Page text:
Ray-tracing through the Millennium Simulation: Born corrections and lens-lens coupling in cosmic shear and galaxy-galaxy lensing
Max Planck Institute for Astrophysics, Karl-Schwarzschild-Str. 1, 85741 Garching, Germany
2 Argelander-Institut für Astronomie, Universität Bonn, Auf dem Hügel 71, 53121 Bonn, Germany e-mail: email@example.com
Accepted: 13 March 2009
Context. Weak-lensing surveys need accurate theoretical predictions for interpretation of their results and cosmological-parameter estimation.
Aims. We study the accuracy of various approximations to cosmic shear and weak galaxy-galaxy lensing and investigate effects of Born corrections and lens-lens coupling.
Methods. We use ray-tracing through the Millennium Simulation, a large N-body simulation of cosmic structure formation, to calculate various cosmic-shear and galaxy-galaxy-lensing statistics. We compare the results from ray-tracing to semi-analytic predictions.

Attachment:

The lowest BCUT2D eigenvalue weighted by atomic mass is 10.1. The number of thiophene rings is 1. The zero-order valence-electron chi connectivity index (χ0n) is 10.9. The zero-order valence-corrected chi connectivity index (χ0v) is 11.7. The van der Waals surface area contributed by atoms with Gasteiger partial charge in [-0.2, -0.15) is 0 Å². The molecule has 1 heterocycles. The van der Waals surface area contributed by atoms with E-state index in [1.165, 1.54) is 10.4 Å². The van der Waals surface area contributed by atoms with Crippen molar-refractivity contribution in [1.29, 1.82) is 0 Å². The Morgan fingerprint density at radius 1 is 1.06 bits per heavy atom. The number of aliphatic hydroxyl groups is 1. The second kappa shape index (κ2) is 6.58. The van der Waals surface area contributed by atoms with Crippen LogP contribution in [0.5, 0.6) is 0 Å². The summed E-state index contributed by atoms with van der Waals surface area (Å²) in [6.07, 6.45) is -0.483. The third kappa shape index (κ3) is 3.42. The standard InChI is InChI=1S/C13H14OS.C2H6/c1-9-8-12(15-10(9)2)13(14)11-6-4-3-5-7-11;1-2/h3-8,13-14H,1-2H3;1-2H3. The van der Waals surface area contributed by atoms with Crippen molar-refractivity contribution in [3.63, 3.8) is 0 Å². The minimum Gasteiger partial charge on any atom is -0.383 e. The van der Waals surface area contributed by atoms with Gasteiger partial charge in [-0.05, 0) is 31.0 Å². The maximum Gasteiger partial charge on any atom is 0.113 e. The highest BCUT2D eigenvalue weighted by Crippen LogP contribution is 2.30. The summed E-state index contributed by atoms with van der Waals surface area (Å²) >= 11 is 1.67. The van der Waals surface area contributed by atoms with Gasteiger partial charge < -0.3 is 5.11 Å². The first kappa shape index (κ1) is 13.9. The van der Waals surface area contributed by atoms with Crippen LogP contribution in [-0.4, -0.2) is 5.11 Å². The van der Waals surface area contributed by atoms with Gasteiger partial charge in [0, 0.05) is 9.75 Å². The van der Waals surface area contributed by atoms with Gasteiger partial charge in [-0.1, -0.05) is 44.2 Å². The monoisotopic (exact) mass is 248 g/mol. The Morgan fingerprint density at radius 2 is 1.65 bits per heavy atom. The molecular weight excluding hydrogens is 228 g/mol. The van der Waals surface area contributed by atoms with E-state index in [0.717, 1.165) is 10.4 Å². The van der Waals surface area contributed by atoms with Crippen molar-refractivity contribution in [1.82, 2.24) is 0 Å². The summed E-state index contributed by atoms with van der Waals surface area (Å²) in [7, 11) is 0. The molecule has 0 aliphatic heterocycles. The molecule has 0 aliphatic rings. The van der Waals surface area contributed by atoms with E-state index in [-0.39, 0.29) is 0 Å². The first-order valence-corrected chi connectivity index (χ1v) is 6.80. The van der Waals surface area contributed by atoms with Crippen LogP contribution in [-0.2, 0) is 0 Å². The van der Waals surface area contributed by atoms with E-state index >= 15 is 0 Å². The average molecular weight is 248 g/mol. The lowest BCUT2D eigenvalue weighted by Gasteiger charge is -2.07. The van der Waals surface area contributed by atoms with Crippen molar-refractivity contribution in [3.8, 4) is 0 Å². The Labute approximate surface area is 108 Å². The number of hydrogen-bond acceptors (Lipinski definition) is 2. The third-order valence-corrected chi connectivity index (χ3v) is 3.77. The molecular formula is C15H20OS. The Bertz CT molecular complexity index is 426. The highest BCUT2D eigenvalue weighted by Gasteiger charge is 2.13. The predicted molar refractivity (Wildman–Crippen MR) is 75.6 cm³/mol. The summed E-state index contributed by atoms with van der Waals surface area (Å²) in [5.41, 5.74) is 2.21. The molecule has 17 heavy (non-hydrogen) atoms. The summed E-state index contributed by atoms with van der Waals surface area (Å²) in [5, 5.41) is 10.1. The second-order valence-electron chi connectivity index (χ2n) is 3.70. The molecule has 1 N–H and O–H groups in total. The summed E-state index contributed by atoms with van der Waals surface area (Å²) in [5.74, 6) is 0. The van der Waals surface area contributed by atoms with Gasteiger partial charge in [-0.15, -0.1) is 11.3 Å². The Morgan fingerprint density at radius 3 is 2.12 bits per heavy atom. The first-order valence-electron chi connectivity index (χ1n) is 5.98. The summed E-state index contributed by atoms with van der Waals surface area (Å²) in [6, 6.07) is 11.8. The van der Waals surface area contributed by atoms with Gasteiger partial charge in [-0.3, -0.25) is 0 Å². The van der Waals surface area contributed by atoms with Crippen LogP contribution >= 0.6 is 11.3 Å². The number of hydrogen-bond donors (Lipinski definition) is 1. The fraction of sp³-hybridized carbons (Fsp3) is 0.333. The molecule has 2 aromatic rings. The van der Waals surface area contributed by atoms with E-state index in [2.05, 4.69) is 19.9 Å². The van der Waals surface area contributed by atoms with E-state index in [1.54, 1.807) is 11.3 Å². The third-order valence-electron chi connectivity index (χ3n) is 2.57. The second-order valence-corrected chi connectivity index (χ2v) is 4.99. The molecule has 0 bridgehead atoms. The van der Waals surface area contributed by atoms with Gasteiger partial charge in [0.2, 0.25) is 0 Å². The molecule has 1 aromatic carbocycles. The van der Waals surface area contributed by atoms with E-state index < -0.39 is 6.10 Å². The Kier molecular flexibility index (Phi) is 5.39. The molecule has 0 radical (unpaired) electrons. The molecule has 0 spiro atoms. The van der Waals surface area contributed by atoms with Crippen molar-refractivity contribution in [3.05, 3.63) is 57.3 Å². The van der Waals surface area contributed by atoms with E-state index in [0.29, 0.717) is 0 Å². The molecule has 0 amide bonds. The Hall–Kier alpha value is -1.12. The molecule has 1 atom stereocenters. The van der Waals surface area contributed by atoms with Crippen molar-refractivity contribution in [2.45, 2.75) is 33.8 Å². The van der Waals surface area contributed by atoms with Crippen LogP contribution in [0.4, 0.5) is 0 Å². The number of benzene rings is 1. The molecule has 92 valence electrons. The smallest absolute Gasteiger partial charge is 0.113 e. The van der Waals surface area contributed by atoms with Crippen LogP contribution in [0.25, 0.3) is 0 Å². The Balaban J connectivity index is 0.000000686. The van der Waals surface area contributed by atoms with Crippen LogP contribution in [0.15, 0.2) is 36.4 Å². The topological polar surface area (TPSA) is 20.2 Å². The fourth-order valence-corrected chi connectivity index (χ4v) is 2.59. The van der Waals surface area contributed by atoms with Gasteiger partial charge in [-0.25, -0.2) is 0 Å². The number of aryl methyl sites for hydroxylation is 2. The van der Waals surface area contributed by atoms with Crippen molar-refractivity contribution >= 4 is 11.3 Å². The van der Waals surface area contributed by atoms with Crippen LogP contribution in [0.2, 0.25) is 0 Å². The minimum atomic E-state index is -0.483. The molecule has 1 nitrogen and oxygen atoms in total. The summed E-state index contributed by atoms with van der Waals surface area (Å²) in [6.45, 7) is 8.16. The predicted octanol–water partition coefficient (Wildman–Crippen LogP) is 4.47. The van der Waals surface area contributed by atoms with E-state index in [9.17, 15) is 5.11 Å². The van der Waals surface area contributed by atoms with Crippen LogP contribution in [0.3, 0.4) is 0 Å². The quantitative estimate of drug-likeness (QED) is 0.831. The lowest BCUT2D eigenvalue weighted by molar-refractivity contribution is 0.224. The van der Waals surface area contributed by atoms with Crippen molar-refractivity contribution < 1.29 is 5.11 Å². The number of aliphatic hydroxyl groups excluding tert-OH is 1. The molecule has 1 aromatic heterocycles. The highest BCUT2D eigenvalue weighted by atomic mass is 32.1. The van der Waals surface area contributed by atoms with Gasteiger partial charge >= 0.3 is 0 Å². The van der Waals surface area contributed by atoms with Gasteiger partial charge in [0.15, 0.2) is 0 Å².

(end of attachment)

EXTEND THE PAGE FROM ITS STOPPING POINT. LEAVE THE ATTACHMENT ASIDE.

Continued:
Results. (i) We confirm that the first-order approximation (i.e. neglecting lensing effects beyond first order in density fluctuations) provides an excellent fit to cosmic-shear power spectra as long as the actual matter power spectrum is used as input. Common fitting formulae, however, strongly underestimate the cosmic-shear power spectra (by on scales ). Halo models provide a better fit to cosmic shear-power spectra, but there are still noticeable deviations (). (ii) Cosmic-shear B-modes, which are induced by Born corrections and lens-lens coupling, are at least three orders of magnitude smaller than cosmic-shear E-modes. Semi-analytic extensions to the first-order approximation predict the right order of magnitude for the B-mode. Compared to the ray-tracing results, however, the semi-analytic predictions may differ by a factor two on small scales and also show a different scale dependence. (iii) The first-order approximation may under- or overestimate the galaxy-galaxy-lensing shear signal by several percent due to the neglect of magnification bias, which may lead to a correlation between the shear and the observed number density of lenses.
Conclusions. (i) Current semi-analytic models need to be improved in order to match the degree of statistical accuracy expected for future weak-lensing surveys. (ii) Shear B-modes induced by corrections to the first-order approximation are not important for future cosmic-shear surveys. (iii) Magnification bias can be important for galaxy-galaxy-lensing surveys.
Key words: gravitational lensing / dark matter / large-scale structure of Universe / cosmology: theory / methods: numerical
© ESO, 2009